Open Access

Magnetotransport in quantum cascade detectors: analyzing the current under illumination

  • François-Régis Jasnot1,
  • Nicolas Péré-Laperne1,
  • Louis-Anne de Vaulchier1Email author,
  • Yves Guldner1,
  • Francesca Carosella1,
  • Robson Ferreira1,
  • Amandine Buffaz2,
  • Laetitia Doyennette2,
  • Vincent Berger2,
  • Mathieu Carras3 and
  • Xavier Marcadet3
Nanoscale Research Letters20116:206

DOI: 10.1186/1556-276X-6-206

Received: 16 July 2010

Accepted: 9 March 2011

Published: 9 March 2011


Photocurrent measurements have been performed on a quantum cascade detector structure under strong magnetic field applied parallel to the growth axis. The photocurrent shows oscillations as a function of B. In order to describe that behavior, we have developed a rate equation model. The interpretation of the experimental data supports the idea that an elastic scattering contribution plays a central role in the behavior of those structures. We present a calculation of electron lifetime versus magnetic field which suggests that impurities scattering in the active region is the limiting factor. These experiments lead to a better understanding of these complex structures and give key parameters to optimize them further.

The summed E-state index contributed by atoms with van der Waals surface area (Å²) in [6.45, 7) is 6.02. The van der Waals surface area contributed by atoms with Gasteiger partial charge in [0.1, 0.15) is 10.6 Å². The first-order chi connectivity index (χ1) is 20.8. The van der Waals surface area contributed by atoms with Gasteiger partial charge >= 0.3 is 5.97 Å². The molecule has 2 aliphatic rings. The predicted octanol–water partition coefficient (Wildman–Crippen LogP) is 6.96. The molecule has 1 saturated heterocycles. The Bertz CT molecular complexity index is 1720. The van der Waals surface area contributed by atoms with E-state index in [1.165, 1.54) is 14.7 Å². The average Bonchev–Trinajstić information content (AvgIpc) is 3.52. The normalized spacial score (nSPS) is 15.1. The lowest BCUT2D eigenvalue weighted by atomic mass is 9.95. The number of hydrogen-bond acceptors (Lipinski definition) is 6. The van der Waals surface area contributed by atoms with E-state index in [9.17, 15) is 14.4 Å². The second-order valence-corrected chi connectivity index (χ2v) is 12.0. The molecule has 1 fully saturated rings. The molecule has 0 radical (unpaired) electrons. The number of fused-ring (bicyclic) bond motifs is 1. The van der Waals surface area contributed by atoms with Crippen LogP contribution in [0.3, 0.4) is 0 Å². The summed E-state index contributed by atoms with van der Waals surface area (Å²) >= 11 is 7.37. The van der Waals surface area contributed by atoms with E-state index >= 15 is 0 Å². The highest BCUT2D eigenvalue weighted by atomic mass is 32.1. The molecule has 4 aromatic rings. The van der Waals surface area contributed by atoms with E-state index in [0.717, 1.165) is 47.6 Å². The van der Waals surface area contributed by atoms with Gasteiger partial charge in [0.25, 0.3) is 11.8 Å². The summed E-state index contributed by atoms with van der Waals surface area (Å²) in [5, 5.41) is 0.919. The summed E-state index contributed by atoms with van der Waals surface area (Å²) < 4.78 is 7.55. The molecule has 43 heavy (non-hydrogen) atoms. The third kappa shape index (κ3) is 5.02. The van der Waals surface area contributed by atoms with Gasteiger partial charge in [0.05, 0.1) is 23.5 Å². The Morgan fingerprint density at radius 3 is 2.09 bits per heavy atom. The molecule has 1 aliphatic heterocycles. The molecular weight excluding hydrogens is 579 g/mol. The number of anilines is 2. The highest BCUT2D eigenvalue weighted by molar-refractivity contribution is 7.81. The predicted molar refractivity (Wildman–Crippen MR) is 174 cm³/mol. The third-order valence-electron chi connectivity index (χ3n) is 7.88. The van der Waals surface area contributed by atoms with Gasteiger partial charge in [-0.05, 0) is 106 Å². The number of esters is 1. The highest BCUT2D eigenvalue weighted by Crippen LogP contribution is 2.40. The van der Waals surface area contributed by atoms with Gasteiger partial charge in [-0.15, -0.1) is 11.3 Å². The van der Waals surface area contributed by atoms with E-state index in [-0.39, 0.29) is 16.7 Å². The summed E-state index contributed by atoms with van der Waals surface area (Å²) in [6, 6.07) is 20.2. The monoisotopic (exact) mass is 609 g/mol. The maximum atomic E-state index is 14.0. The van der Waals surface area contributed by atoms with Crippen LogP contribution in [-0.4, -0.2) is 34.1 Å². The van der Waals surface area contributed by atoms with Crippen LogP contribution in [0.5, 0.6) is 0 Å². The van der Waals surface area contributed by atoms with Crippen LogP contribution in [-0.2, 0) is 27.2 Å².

The quantum cascade detector (QCD) [1] recently proposed and realized in both the mid-infrared [2] and the THz [3, 4] range is a photovoltaic version of the quantum well infrared photodetector [5]. Their band structure are designed as quantum cascade lasers without any applied bias voltage [1, 3]. QCD are totally passive systems and show a response only to photon excitation. As such, the QCD structure is designed to generate an electronic displacement under illumination through a cascade of quantum levels without the need of an applied bias voltage.

In a semiconductor quantum well structure, magnetic field applied along the growth direction breaks the 2D in-plane continuum into discrete Landau levels (LLs). This experimental technique has been used to evaluate the different contributions of scattering mechanism in complex quantum cascade structures [59].